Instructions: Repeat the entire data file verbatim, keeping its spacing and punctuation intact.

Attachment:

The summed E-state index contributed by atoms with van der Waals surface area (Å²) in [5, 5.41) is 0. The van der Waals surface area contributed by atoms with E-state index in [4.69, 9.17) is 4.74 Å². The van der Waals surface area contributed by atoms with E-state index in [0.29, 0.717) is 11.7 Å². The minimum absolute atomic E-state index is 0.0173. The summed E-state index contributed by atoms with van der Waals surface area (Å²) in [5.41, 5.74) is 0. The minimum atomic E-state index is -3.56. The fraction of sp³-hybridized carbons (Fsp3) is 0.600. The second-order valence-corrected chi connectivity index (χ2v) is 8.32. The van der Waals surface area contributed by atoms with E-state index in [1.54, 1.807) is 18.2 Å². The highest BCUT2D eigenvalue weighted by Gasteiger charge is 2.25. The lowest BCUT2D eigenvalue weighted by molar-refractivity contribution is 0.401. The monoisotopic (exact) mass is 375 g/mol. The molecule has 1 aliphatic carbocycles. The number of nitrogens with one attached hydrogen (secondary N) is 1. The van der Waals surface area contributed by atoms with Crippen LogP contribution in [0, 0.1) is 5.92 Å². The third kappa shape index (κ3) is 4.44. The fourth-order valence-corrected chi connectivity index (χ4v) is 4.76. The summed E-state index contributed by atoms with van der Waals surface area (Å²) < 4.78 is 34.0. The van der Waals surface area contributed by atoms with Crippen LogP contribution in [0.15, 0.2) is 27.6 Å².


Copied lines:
The summed E-state index contributed by atoms with van der Waals surface area (Å²) in [5, 5.41) is 0. The van der Waals surface area contributed by atoms with E-state index in [4.69, 9.17) is 4.74 Å². The van der Waals surface area contributed by atoms with E-state index in [0.29, 0.717) is 11.7 Å². The minimum absolute atomic E-state index is 0.0173. The summed E-state index contributed by atoms with van der Waals surface area (Å²) in [5.41, 5.74) is 0. The minimum atomic E-state index is -3.56. The fraction of sp³-hybridized carbons (Fsp3) is 0.600. The second-order valence-corrected chi connectivity index (χ2v) is 8.32. The van der Waals surface area contributed by atoms with E-state index in [1.54, 1.807) is 18.2 Å². The highest BCUT2D eigenvalue weighted by Gasteiger charge is 2.25. The lowest BCUT2D eigenvalue weighted by molar-refractivity contribution is 0.401. The monoisotopic (exact) mass is 375 g/mol. The molecule has 1 aliphatic carbocycles. The number of nitrogens with one attached hydrogen (secondary N) is 1. The van der Waals surface area contributed by atoms with Crippen LogP contribution in [0, 0.1) is 5.92 Å². The third kappa shape index (κ3) is 4.44. The fourth-order valence-corrected chi connectivity index (χ4v) is 4.76. The summed E-state index contributed by atoms with van der Waals surface area (Å²) < 4.78 is 34.0. The van der Waals surface area contributed by atoms with Crippen LogP contribution in [0.15, 0.2) is 27.6 Å².